The amount of “average sleep duration has decreased from about 9 h per night in 1910 to about 7.5 h currently [1999]”.4 In 2002, the average sleep time for adults had decreased to 7 hours and one-third of adults typically slept less than 7 hours a night.5 These changes over the last century are largely due to the widespread use of artificial lighting, the re-structuring of working hours, technology (television and internet) and the overall 24/7 mentality.6

Consequences of Sleep Deprivation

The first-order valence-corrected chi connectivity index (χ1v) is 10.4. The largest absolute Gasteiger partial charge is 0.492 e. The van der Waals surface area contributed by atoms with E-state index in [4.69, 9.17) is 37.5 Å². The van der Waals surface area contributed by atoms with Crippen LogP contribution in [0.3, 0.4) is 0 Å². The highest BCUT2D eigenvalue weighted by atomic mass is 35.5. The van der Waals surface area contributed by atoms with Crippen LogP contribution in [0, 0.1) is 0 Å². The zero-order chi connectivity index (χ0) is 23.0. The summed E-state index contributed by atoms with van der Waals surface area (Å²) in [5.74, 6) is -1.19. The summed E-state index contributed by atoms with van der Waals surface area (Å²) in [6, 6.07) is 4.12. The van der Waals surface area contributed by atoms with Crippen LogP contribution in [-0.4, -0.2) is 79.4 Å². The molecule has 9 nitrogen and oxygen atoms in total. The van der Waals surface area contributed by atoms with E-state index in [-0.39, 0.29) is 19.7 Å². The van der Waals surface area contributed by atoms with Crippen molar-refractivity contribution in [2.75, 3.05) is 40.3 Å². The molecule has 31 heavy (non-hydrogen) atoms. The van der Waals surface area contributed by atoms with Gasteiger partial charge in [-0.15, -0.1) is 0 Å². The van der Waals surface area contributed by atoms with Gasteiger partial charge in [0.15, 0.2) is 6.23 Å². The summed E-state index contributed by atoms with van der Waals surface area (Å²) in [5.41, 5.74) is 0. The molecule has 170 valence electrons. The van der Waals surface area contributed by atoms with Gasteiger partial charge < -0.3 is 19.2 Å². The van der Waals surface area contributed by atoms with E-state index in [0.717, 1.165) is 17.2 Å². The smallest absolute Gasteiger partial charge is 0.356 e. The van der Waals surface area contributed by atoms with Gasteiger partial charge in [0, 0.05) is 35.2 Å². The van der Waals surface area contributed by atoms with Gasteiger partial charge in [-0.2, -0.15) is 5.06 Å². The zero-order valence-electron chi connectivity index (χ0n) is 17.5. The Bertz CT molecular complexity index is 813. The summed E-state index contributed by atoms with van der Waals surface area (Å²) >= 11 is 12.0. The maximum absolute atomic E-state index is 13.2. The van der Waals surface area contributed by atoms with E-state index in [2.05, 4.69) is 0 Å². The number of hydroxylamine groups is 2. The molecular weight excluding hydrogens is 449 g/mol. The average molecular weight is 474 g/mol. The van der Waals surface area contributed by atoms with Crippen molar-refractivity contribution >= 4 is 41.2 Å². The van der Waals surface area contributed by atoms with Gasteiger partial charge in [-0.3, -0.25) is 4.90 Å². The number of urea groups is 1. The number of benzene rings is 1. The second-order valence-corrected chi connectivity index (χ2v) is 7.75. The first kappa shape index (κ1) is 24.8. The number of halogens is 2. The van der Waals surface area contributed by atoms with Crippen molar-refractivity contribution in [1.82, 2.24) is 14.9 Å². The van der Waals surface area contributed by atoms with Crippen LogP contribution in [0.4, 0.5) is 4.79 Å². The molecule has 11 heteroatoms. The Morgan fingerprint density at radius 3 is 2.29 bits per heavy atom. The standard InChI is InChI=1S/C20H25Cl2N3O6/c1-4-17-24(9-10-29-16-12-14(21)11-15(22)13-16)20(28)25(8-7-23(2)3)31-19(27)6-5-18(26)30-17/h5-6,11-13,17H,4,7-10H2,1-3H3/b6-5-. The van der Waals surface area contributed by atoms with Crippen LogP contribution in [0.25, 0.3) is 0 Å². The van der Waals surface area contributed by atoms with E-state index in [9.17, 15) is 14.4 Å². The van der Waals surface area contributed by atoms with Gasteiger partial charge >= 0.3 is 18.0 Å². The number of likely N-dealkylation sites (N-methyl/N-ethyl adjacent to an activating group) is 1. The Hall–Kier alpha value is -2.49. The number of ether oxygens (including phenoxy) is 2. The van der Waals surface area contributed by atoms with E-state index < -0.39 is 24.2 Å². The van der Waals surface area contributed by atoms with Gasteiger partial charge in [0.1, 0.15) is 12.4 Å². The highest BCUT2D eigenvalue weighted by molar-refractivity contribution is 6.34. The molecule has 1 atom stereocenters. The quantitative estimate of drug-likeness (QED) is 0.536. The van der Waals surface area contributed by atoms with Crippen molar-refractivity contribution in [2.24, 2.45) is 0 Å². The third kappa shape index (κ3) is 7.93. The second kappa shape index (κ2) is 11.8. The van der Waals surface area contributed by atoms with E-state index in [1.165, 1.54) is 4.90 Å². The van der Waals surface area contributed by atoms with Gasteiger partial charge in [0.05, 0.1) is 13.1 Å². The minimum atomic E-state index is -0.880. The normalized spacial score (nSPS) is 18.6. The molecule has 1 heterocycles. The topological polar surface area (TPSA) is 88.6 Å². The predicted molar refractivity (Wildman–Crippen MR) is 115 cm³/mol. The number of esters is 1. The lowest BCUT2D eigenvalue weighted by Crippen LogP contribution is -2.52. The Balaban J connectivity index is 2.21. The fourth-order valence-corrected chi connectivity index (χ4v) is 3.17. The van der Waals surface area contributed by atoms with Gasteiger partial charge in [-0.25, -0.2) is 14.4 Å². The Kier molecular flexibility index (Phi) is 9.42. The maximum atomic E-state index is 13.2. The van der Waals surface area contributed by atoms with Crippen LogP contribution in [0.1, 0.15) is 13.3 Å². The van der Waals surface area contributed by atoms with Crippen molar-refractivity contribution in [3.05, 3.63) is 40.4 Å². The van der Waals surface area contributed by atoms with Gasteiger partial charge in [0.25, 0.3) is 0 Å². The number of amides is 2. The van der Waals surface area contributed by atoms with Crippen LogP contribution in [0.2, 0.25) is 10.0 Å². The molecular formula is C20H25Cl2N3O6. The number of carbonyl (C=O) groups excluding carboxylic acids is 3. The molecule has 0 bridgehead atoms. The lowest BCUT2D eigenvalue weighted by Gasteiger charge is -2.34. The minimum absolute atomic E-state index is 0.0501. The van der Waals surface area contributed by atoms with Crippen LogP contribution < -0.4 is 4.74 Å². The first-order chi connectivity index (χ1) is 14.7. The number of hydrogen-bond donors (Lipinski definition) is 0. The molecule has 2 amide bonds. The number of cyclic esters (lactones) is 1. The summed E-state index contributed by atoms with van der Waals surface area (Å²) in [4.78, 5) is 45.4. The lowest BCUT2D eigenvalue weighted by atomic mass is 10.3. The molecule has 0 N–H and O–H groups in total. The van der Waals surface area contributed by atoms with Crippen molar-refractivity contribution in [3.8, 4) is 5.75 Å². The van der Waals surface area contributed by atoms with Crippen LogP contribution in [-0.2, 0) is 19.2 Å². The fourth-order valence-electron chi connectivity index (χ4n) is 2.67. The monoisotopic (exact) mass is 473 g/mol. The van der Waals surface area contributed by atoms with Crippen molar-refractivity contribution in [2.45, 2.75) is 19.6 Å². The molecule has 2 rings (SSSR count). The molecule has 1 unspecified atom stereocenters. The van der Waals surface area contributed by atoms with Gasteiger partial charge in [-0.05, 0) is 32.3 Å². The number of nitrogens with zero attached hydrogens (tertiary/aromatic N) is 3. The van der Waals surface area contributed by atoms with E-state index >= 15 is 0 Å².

A state of chronic sleep deprivation results in a negative impact on the metabolic and hormonal systems. The hormones leptin, ghrelin, cortisol, thyroid and growth hormone seem to be major influencing factors regarding bodyweight and appetite regulation.4,7 Getting insufficient sleep leads to an increase in ghrelin and a decrease in leptin which promotes a stronger appetite and fat production.8 Insufficient sleep also causes a disruption of blood sugar control and insulin resistance independent of obesity.4,7 Additionally, sleep deprivation has been suggested to be an independent risk factor for diabetes and high blood pressure.7 A recent paper by Gottlieb et al came to the conclusion that “A sleep duration of 6 hours or less or 9 hours or more is associated with increased prevalence of DM [diabetes mellitus] and IGT [impaired glucose tolerance]” (p.863).5 Animal and human studies have clearly demonstrated a very strong association and a good causal link between chronic sleep deprivation and an increase in bodyweight. Research has also demonstrated strong links for metabolic syndrome, increased systemic inflammation, and negative alterations in mood, memory, cognition, and immune function.4,7,8,9